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Rouzer’s bill loosening sand-mining rule clears US House

The Wrightsville Beach online sand placement tracker shows the approximate pipeline route and the stages of completion of the recent beach nourishment project.

Posted on April 24, 2024

New Hanover County beaches could again mine sand from nearby inlets to nourish their oceanfront shores under a proposed law recently passed by the U.S. House of Representatives.

The bill would exempt a handful of federal coastal storm risk management projects on the East Coast from a rule that prohibits local governments from tapping sand sources they have historically used within the Coastal Barrier Resources System.

The proposed law would apply only to projects that have been pumping sand from borrow sources within the federally protected system for more than 15 years. Those include Masonboro Island at Wrightsville Beach, Carolina Beach Inlet at Carolina Beach, an inlet in South Carolina and one in New Jersey.

H.R. 524, introduced by Rep. David Rouzer, R-N.C., in January 2023, would also return the use of federal funds for projects that use sand within a Coastal Barrier Resources Act, or CBRA, unit to nourish adjacent beaches outside of the system.

“This legislation allows these beaches to continue to use their historic borrow sites for protection from storm damage, maintain their natural ecosystems, and protect our local economy,” Rouzer stated in a press release following the House’s April 11 passage of the bill.

The bill is now with the Senate environment and public works committee.

Proponents of the bill argue that allowing projects that had for years used sand within the system to nourish nearby beaches reduces costs and ecological impacts.

“It’s an opportunity to recycle sand. It’s an opportunity to reduce potential environmental impacts. And, it’s an opportunity to reduce federal and local expenditures,” said New Hanover County Shore Protection Coordinator Layton Bedsole. “I think Wilmington had been in compliance 20 years before CBRA was written and we haven’t encouraged development in sensitive coastal locations like inlet shoulders. That’s a major tenant in CBRA.”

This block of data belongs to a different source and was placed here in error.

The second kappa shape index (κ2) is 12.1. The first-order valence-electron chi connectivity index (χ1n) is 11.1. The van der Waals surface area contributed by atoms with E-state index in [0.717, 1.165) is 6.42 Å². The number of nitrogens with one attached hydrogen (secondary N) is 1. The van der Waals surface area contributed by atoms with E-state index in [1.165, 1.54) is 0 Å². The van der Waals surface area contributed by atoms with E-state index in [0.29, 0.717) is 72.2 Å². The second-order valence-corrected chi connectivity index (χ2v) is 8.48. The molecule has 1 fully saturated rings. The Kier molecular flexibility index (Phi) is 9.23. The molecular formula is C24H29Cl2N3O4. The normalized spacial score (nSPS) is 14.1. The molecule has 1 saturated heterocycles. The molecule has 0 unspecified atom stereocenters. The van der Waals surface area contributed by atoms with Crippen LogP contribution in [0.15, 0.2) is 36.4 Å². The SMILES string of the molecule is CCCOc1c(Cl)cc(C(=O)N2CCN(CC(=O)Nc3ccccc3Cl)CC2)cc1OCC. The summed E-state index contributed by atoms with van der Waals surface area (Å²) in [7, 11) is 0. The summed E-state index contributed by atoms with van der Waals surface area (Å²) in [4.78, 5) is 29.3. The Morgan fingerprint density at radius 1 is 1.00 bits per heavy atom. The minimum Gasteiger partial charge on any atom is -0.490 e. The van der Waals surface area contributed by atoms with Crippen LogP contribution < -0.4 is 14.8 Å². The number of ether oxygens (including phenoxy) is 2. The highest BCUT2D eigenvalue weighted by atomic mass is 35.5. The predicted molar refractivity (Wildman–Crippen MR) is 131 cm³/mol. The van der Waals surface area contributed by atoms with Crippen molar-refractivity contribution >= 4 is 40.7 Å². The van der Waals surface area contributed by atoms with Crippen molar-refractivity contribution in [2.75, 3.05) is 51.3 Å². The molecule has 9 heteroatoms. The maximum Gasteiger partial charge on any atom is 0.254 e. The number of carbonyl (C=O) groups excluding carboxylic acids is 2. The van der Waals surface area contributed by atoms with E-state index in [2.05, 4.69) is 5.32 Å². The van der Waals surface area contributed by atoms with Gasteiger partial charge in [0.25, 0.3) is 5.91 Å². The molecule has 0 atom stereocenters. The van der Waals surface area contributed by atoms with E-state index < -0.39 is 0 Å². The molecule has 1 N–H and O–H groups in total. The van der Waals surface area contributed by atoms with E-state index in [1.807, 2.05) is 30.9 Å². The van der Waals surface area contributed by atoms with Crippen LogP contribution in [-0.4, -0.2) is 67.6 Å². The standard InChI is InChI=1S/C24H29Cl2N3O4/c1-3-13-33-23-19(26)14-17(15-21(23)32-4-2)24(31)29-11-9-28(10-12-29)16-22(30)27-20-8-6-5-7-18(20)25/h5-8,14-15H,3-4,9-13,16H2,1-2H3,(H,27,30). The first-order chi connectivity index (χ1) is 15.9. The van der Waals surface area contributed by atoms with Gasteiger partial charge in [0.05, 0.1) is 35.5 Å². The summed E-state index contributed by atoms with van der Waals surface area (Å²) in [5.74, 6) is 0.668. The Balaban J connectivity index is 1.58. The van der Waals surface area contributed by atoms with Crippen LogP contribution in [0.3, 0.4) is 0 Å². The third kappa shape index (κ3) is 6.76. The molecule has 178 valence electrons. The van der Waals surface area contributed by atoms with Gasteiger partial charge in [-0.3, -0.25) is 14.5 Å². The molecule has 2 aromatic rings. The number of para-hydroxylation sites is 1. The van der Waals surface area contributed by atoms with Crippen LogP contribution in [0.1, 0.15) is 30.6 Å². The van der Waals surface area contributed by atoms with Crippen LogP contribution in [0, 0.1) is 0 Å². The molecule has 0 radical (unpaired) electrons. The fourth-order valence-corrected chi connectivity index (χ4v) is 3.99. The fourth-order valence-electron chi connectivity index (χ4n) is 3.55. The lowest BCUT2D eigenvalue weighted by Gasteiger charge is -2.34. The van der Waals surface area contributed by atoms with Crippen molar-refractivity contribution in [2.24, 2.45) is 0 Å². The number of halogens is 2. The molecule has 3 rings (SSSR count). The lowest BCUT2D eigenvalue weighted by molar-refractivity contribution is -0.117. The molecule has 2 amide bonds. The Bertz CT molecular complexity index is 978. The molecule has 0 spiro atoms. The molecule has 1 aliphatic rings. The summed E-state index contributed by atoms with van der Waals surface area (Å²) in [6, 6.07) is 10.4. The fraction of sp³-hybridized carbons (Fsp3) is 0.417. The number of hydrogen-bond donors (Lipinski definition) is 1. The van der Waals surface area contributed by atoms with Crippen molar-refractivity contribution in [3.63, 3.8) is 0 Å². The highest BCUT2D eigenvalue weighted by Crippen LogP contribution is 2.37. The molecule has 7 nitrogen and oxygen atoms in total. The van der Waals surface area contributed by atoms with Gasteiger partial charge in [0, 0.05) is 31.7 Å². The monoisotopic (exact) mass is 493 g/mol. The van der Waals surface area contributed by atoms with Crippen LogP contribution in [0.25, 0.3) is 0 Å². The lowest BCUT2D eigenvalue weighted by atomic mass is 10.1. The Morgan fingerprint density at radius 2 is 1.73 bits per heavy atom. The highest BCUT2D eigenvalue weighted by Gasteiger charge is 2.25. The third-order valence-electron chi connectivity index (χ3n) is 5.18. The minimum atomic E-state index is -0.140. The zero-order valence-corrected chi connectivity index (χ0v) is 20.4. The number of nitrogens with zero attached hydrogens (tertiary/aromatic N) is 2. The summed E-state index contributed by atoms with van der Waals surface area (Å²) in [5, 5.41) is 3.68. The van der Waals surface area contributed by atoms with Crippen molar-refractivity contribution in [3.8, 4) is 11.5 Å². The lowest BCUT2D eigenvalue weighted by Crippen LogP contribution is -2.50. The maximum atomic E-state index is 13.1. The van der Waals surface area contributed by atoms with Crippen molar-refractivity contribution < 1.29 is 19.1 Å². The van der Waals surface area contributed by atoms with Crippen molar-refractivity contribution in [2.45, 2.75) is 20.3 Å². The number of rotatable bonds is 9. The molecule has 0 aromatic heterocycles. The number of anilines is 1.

Congress passed CBRA, pronounced “cobra,” in 1982 to discourage building on relatively undeveloped, storm-prone barrier islands by cutting off federal funding and financial assistance, including federal flood insurance. The act was also established to minimize damage to fish, wildlife and other resources associated with coastal barrier islands.

Last May, Matthew Strickler, deputy assistant secretary for the Interior Department’s U.S. Fish and Wildlife and Parks, expressed the current administration’s objections to H.R. 524 in his testimony before the House natural resources committee.

Using federal funds to move sand dredged within the system to an area outside of it “is considered counter to CBRA’s purposes,” he said referring to the Coastal Barrier Resource System, or CBRS.

“While some of the sand taken from CBRS units for beach renourishment activities may return to the unit over time, the overall impacts of dredging in these areas protected by CBRA are detrimental to coastal species and their habitats,” Strickler said.

But proponents of the bill argue that years of monitoring these inlets prove otherwise.

“We’re in a situation where Mother Nature brings sand down our beach into an engineered borrow site and then we recycle it back up on the beach in the next three or four years. That’s ideal. We’re recycling rather than mining. We’ve got consistency that works for us that we can work with,” Bedsole said.

December 2023: Sand nourishment to begin in Wrightsville Beach

Wrightsville Beach was using the rich, beach-quality sand routinely pumped from Banks Channel and placing that material on its ocean shore for roughly two decades before CBRA was enacted.